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SUNY Potsdam students rake leaves around village

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POTSDAM — While many students likely spent Sunday preparing for classes on Monday or catching up on sleep after a weekend of Halloween parties, SUNY Potsdam athletes were outside raking leaves for most of the day.

For the seventh year in a row, about 280 students representing every athletic team raked 18 yards belonging to senior citizens or people with special needs or disabilities.

“It feels good to give back to the community,” said Stephanie A. Vlad, a junior who plays on the women’s varsity volleyball team.

Casey L. Chase, a sophomore on the varsity volleyball team, said that the people who call in to have their yards raked can’t get the job done on their own.

“We got a sheet of paper with different teams that are supposed to go to certain houses,” she said. “Every team is supposed to do two houses.”

Lauren E. Bruce has been coaching women’s lacrosse at SUNY Potsdam for 10 years and organizes the school’s leaf-raking day each year with the help of the Athletic Leadership Council.

She said that since leaf-raking day is mandatory for all the athletes and there are only 70 rakes, the students have to do the raking in shifts between 9:30 and 3:30.

She said this year, fewer people signed up to have their yards raked, but students also raked both Garfield and Bayside cemeteries in Potsdam.

“We’ve gotten gift cards through SUNYAC (the State University of New York Athletic Conference), so a lot of the supplies were bought at Lowe’s over the years,” she said. “It’s like $100 each year, so we’ve just accumulated a lot of rakes.”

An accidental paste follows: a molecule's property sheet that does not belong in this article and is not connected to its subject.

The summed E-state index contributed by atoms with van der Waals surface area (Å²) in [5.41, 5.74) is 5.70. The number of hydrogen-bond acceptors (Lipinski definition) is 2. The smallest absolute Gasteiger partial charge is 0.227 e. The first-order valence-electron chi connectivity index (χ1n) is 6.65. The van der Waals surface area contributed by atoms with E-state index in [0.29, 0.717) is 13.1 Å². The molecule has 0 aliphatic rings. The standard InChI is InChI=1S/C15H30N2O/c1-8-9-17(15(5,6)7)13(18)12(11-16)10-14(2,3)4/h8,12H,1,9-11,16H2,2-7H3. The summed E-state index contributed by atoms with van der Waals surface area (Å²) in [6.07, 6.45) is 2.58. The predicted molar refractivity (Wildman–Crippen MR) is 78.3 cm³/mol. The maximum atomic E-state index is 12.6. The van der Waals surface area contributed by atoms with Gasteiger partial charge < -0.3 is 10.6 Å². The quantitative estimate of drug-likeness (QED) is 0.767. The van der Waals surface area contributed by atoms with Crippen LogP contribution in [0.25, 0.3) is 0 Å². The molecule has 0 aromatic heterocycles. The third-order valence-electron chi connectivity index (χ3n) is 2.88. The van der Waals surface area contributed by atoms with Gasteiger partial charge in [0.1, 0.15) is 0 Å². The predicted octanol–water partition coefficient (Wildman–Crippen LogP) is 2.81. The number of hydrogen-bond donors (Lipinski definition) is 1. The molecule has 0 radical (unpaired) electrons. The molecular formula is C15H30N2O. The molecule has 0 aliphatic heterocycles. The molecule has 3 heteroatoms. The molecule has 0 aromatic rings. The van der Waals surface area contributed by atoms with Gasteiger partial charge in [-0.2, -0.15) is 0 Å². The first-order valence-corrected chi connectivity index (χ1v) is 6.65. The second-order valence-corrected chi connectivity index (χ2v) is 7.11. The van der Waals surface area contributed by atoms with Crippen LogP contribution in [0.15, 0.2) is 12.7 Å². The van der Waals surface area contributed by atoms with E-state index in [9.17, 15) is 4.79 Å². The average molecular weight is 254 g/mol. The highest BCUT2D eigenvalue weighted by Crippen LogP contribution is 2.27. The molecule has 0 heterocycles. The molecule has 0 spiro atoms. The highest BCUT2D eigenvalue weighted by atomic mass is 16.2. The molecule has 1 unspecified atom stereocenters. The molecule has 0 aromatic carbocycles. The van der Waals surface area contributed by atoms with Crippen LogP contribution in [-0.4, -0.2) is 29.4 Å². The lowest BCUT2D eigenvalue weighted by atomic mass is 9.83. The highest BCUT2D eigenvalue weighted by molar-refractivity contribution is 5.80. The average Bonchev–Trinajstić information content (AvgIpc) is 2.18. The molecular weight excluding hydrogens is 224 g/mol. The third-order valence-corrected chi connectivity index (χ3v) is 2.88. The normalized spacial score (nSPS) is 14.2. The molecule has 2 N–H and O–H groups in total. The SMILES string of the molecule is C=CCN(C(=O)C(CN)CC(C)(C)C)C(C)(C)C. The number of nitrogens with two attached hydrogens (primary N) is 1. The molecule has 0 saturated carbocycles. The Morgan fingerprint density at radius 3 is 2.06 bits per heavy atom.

Ms. Bruce said the Potsdam Chamber of Commerce loaned some rakes and the school also pitches in to replace any equipment that breaks.

Leaf-raking day was initiated by SUNYAC and was supposed to be for all SUNY schools to participate in on the same day, according to Ms. Bruce.

“That got pretty difficult to do,” Ms. Bruce said.

It was changed so that schools would participate all in the same week, but even that was hard to manage because, for some universities, it was difficult to get the supplies.

“So, it’s not a SUNYAC-wide event anymore, but we committed to it because it just works for our community,” Ms. Bruce said. “We get many thank-you notes. Most of the time they come out with cookies and cider and hang out with the athletes.”

One repeat customer the students have is Hyman Baker on Leroy Street. He and his wife Ceile are from New York City, but moved to Potsdam a few years ago.

He said it’s “fantastic” that the students come out and rake his yard each year and do a great job.

“Being from New York City, raking leaves isn’t really my thing,” he said. “It’s really nice when I don’t have to deal with anything rural.”

Mr. Baker said that previously, he had to pay for people to rake his yard.

“They support us, so we want to support them,” Aliza M. Fields, a junior on the volleyball team, said. “Maybe not these specific people, but the community does come to our games.”



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